I like luxury and pleasure. Don’t you? Sometimes I seek luxury and pleasure under the label of “self-care.” I work hard so I deserve this – right? But does my “luxury” mean that someone else is treated unjustly? Does my “pleasure” mean that someone else is demeaned? Are the “laborers” paid a living wage? As a disciple of Jesus Christ, I am called to work for justice in the world even when justice means I will lose wealth or power. Ouch. James wrote words of tough love to shake us out of complacency and to open us to see those outside our socioeconomic bubble. Ouch. The Lord hears the cries of those in need. Do we?

Prayer: Let your justice roll down like waters, O God. Give me the courage to recognize my own privilege and to see the ways my life hinders your justice. Give me eyes to see and ears to hear those who are treated unjustly. Give me strength to change what I can. Amen.

Author: Millie Snyder

[Scripture quotations are from New Revised Standard Version Bible, copyright © 1989 National Council of the Churches of Christ in the United States of America. Used by permission. All rights reserved].

Wednesday November 18 2020

Scripture: Luke 17:11–19

Key verses: (15-18) 15 Then one of them, when he saw that he was healed, turned back, praising God with a loud voice. 16 He prostrated himself at Jesus’ feet and thanked him. And he was a Samaritan. 17 Then Jesus asked, “Were not ten made clean? But the other nine, where are they? 18 Was none of them found to return and give praise to God except this foreigner?” 

Reflection: Thanksgiving. Yes, it will look different this year. This year, I will not run into you at the airport excited to escape for some sun without any family or about to board an international flight to catch up with a college student who is doing study abroad. We may not be adding the extra leaves to the table or cooking quite as much.  What will not be different this year? The opportunity we have to gather together and give thanks to God.

That is what I really love about Thanksgiving. The time to acknowledge that each moment of life is enough. We have enough, we are enough and what we experience is enough. Jesus healed ten but only one returned to give thanks, with a LOUD voice. Did the other nine not notice they were healed or were they too busy to give thanks? Let’s start practicing our gratitude as we walk these days to Thanksgiving. God has certainly brought some healing, transformation and definitely grace into our lives this year. 

If you have not seen the healing, give thanks for the ordinary, everyday things that bring you joy. A child’s laugh. A text from a friend. Chocolate chess pie.

I invite you to stop for a minute today and just take notice of all that God has given you. It is enough.

When we practice gratitude, we cultivate the ability to see wonder, awe and possibility in each moment of our lives. You will be surprised what begins to happen. God enters our lives with healing and wholeness. Bitterness is replaced with contentment. Daily routines become defining moments. The ordinary becomes holy.

Gratitude researchers and scientists also show that this faith practice can bring actual healing; creating stronger immune systems, lowering blood pressure, and helping us sleep better.  Grateful people also have a greater capacity for joy and positive emotions.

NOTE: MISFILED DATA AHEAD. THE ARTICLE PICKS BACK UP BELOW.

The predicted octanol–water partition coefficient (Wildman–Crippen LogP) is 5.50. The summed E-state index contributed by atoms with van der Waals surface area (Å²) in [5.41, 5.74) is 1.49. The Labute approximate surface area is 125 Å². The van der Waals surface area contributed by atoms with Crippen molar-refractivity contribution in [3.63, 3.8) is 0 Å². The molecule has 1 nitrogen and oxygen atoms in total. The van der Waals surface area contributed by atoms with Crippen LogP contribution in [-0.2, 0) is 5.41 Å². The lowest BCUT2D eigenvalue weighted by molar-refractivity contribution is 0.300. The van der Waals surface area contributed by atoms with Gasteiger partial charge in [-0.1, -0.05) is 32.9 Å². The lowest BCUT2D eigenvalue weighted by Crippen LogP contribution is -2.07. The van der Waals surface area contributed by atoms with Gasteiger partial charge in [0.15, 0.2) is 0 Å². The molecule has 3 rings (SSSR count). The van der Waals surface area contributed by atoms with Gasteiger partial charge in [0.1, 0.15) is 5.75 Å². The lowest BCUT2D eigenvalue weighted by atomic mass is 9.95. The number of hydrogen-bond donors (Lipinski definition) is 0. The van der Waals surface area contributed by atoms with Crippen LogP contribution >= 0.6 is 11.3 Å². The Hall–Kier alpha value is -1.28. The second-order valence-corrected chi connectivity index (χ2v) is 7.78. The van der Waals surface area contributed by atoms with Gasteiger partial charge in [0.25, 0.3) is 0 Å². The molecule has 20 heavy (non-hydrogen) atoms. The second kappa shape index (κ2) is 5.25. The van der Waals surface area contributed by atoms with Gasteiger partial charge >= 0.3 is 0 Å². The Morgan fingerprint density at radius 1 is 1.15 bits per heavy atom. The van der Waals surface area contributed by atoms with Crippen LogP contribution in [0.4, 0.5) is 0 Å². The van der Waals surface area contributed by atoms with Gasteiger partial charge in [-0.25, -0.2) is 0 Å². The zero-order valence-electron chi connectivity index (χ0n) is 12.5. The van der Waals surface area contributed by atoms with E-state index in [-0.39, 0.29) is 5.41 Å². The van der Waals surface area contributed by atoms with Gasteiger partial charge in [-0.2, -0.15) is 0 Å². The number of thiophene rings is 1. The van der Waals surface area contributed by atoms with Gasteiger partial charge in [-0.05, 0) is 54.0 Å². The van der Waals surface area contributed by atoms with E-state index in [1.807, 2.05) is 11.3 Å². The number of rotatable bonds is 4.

Let’s not wait until Thanksgiving. Be like the Samaritan and give thanks. Be loud.

Prayer: God, I am grateful.

For …

And …

And even …                    

Thank you for your love that sustains me every day. Amen.

Author: Michelle Thomas-Bush

[Scripture quotations are from New Revised Standard Version Bible, copyright © 1989 National Council of the Churches of Christ in the United States of America. Used by permission. All rights reserved].

Tuesday November 17 2020

Scripture: James 3:1-12

Key verses: (5-6) “How great a forest is set ablaze by a small fire! And the tongue is a fire.”

Reflection: Fire, in and of itself, is neutral. It is simply energy. When it is focused and controlled it accomplishes great things. It can be used to cook, to heat, to propel forward. Uncontrolled, fire can be terribly destructive.  We’ve witnessed its power to destroy this year in recent fires in the west of our nation. 

So it is with our speech, suggests James.  Words, in an of themselves are simply words.  Yet they have the power to shape worlds, or to destroy them.  James warns his readers of the destructive power of words, of the need to control our tongues, and moderate our speech.  What a word for our world right now.  It is critically important that we measure our words and moderate how we employ them in these incendiary times. Let us heed James’ advice and choose to use our words for blessing, not for cursing. 

Poets know the power of words.  David Whyte is one of my favorites. I’ve been thinking about his poem, “Loaves and Fishes” in these days.  It exemplifies the power of words to bless:

Loaves and Fishes

This is not

the age of information.

This is not

the age of information.

Forget the news,

and the radio,

and the blurred screen.

This is the time

of loaves

and fishes.

People are hungry

and one good word is bread

for a thousand.

Prayer: “May the words of our mouths and the meditations of our hearts be acceptable in your sight, O Lord, our rock and our redeemer.  Amen.”

Author: Joe Clifford

[Scripture quotations are from New Revised Standard Version Bible, copyright © 1989 National Council of the Churches of Christ in the United States of America. Used by permission. All rights reserved].